3 PR lessons from ‘La La Land’

The love story about a jazz musician and an actress swept the Golden Globes, beguiling viewers with its music, dancing and characters’ chemistry. Here’s what communicators can take from it.

Editor’s note: This article contains film spoilers.

Film viewers and critics are in love with “La La Land.”

Justin Chang, contact reporter for The Los Angeles Times wrote:

“La La Land” is both a ravishing throwback to Old Hollywood and a moderately jaded fairy-tale riff on contemporary Hollywood, a story about two aspiring entertainers falling in love against the jazz clubs and studio backlots of a charmingly retro Los Angeles. This all-sunshine-all-the-time milieu is nothing if not inviting—more inviting, surely, than the mean Miami streets of “Moonlight” or the frosty New England town that gives “Manchester by the Sea” its title. But it also raises the question of whether, in that small arena where art and awards shows occasionally intersect, the most palatable and self-promotional choice is necessarily the most deserving.

On Sunday, the film—featuring Emma Stone and Ryan Gosling—swept the Golden Globe Awards, winning the seven awards for which it was nominated (including best actress, best actor, best director, best score and best screenplay).

The sweep broke records: “La La Land’s” seven wins beat out “One Flew Over the Cuckoo’s Nest” and “Midnight Express,” which had shared the record (six) for most Golden Globes.

The buzz will probably continue as the Academy of Motion Picture Arts and Sciences gears up for the Oscars presentation show next month. Here’s what PR pros can glean from the film:

1. Connect with your audience emotionally.

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“La La Land” captivates viewers from its opening number to the last keystrokes of Gosling’s heartbreaking rendition of “City of Stars.” Jimmy Fallon gave a nod to the popularity of the film with a star-filled parody of “Another Day in the Sun”:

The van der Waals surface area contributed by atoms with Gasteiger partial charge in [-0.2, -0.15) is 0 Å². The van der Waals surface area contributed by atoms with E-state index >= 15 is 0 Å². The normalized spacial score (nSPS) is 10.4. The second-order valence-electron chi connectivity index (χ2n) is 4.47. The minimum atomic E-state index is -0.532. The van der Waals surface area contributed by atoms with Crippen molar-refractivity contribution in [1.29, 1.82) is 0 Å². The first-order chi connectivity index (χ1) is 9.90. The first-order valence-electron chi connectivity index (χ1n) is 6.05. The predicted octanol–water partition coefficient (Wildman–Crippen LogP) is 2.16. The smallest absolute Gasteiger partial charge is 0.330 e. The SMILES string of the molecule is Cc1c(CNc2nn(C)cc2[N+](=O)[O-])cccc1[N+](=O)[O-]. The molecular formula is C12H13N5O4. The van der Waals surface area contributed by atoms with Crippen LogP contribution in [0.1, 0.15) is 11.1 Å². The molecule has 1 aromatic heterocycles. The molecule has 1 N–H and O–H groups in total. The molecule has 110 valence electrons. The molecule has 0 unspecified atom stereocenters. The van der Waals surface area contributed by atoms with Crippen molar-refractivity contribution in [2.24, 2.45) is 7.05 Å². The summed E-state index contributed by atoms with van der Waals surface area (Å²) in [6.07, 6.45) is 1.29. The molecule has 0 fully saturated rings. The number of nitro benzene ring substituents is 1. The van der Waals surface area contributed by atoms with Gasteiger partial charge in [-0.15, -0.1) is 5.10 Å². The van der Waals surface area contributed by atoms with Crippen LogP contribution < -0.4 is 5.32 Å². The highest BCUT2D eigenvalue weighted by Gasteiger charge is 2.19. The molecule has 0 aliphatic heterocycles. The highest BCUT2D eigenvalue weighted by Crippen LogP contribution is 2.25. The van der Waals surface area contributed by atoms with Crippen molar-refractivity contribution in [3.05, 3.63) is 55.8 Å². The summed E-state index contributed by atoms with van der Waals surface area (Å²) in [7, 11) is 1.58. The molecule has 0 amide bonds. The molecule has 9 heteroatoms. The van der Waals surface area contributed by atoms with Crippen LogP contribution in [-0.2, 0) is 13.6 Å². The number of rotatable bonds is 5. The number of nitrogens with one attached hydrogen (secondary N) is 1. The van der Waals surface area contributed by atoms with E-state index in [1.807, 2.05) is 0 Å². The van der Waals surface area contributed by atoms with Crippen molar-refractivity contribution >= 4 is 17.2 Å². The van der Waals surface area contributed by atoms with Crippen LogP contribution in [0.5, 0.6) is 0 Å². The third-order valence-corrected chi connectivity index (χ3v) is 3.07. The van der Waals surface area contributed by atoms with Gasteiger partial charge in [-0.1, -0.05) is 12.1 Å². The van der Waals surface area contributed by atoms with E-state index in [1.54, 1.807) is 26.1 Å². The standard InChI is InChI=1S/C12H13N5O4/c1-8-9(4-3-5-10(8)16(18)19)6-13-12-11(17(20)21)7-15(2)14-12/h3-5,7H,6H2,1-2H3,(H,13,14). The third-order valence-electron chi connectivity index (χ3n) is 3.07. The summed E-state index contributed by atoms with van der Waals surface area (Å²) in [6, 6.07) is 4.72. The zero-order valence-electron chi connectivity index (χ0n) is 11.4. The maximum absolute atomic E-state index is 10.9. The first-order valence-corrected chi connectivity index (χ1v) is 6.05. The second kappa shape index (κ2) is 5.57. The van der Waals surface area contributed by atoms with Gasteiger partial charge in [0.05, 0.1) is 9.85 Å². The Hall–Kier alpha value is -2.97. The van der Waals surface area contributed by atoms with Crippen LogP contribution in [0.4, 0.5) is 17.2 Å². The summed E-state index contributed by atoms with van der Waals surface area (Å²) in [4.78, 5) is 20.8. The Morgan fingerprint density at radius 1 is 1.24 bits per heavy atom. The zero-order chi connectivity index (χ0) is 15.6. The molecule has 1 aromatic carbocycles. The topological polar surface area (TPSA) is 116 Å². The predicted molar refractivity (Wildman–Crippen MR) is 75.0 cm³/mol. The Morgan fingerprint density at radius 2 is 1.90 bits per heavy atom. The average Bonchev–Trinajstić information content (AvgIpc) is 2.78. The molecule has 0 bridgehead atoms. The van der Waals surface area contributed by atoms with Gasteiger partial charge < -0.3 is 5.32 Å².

PR pros don’t have to pen a winning song or film to enchant their audiences, however.

Instead, keep them (and their interests) in mind when creating content, choosing campaign messages and interacting with consumers online.

Some of the best PR and marketing campaigns connect with viewers in a very emotional way (a la Dove’s “Real Beauty” and Always’ #LikeAGirl campaigns).

2. Rejection doesn’t always equal failure.

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Mia—played by Stone—experiences a series of crushing disappointments as she auditions for TV shows and movies, only to have the casting directors ignore her to take phone calls, answer mundane questions and stare into space. Eventually, she’s ready to throw in the towel, until Sebastian—played by Gosling—persuades her not to give up on her dreams.

The PR industry is competitive, but the struggle for communicators doesn’t stop with securing a position. Once you land a gig, you’ll have to fight to prove the ROI of your efforts, gain a bigger slice of the budget and make your client’s messages heard above the din of marketers and PR pros across social media channels.

Even outstanding PR pros can make bad calls or craft campaigns that fail to reach audiences and boost organizations’ bottom lines. Don’t let missteps or disappointments slow your progress. Instead, evaluate what went wrong, fix it for the future, and keep your eyes on your goals.

3. Success often requires sacrifice.

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Mia and Sebastian have the kind of chemistry ideal for swoon-worthy love stories, but their dreams of becoming a big film star and reviving the jazz era by opening a successful club eventually proves that, for them, something had to go.

In a similar manner, PR pros who want to land coveted client accounts and win awards for their campaigns often have to make sacrifices-which might translate into sleepless nights working under deadline or missing out on family dinners.

Remember that determining success is different for everyone, and only you can decide which sacrifices are appropriate for the career gains you can attain. Though you can’t get something for nothing, having a thriving PR career doesn’t mean you can’t have a life and family.

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Topics: PR

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